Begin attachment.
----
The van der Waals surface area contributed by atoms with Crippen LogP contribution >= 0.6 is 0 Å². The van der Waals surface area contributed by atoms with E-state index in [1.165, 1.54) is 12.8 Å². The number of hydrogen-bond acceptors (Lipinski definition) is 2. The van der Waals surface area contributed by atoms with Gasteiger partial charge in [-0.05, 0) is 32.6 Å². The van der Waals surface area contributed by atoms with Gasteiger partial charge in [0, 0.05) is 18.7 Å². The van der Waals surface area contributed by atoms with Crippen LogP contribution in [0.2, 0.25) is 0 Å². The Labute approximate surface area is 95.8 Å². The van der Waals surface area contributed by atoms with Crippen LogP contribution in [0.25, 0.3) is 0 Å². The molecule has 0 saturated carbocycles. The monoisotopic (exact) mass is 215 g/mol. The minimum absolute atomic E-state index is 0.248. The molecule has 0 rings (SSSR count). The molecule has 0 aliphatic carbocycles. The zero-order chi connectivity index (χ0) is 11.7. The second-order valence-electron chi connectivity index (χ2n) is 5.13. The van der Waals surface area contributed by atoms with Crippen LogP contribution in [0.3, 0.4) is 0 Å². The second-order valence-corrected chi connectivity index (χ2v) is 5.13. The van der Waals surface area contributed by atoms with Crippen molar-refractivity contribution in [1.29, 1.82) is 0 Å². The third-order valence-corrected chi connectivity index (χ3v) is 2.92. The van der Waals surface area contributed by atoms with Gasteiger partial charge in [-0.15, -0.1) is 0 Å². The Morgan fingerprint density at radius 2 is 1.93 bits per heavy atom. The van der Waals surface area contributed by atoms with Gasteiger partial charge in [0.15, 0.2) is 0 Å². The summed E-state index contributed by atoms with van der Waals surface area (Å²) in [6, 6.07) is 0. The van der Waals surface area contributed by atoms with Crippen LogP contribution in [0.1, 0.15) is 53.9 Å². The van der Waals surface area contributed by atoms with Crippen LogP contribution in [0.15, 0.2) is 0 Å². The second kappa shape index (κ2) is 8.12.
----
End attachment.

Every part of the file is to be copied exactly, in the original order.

The van der Waals surface area contributed by atoms with Crippen LogP contribution >= 0.6 is 0 Å². The van der Waals surface area contributed by atoms with E-state index in [1.165, 1.54) is 12.8 Å². The number of hydrogen-bond acceptors (Lipinski definition) is 2. The van der Waals surface area contributed by atoms with Gasteiger partial charge in [-0.05, 0) is 32.6 Å². The van der Waals surface area contributed by atoms with Gasteiger partial charge in [0, 0.05) is 18.7 Å². The van der Waals surface area contributed by atoms with Crippen LogP contribution in [0.2, 0.25) is 0 Å². The Labute approximate surface area is 95.8 Å². The van der Waals surface area contributed by atoms with Crippen LogP contribution in [0.25, 0.3) is 0 Å². The molecule has 0 saturated carbocycles. The monoisotopic (exact) mass is 215 g/mol. The minimum absolute atomic E-state index is 0.248. The molecule has 0 rings (SSSR count). The molecule has 0 aliphatic carbocycles. The zero-order chi connectivity index (χ0) is 11.7. The second-order valence-electron chi connectivity index (χ2n) is 5.13. The van der Waals surface area contributed by atoms with Crippen LogP contribution in [0.3, 0.4) is 0 Å². The second-order valence-corrected chi connectivity index (χ2v) is 5.13. The van der Waals surface area contributed by atoms with Crippen molar-refractivity contribution in [1.29, 1.82) is 0 Å². The third-order valence-corrected chi connectivity index (χ3v) is 2.92. The van der Waals surface area contributed by atoms with Gasteiger partial charge in [-0.15, -0.1) is 0 Å². The Morgan fingerprint density at radius 2 is 1.93 bits per heavy atom. The van der Waals surface area contributed by atoms with Gasteiger partial charge in [0.15, 0.2) is 0 Å². The summed E-state index contributed by atoms with van der Waals surface area (Å²) in [6, 6.07) is 0. The van der Waals surface area contributed by atoms with Crippen LogP contribution in [0.1, 0.15) is 53.9 Å². The van der Waals surface area contributed by atoms with Crippen LogP contribution in [0.15, 0.2) is 0 Å². The second kappa shape index (κ2) is 8.12.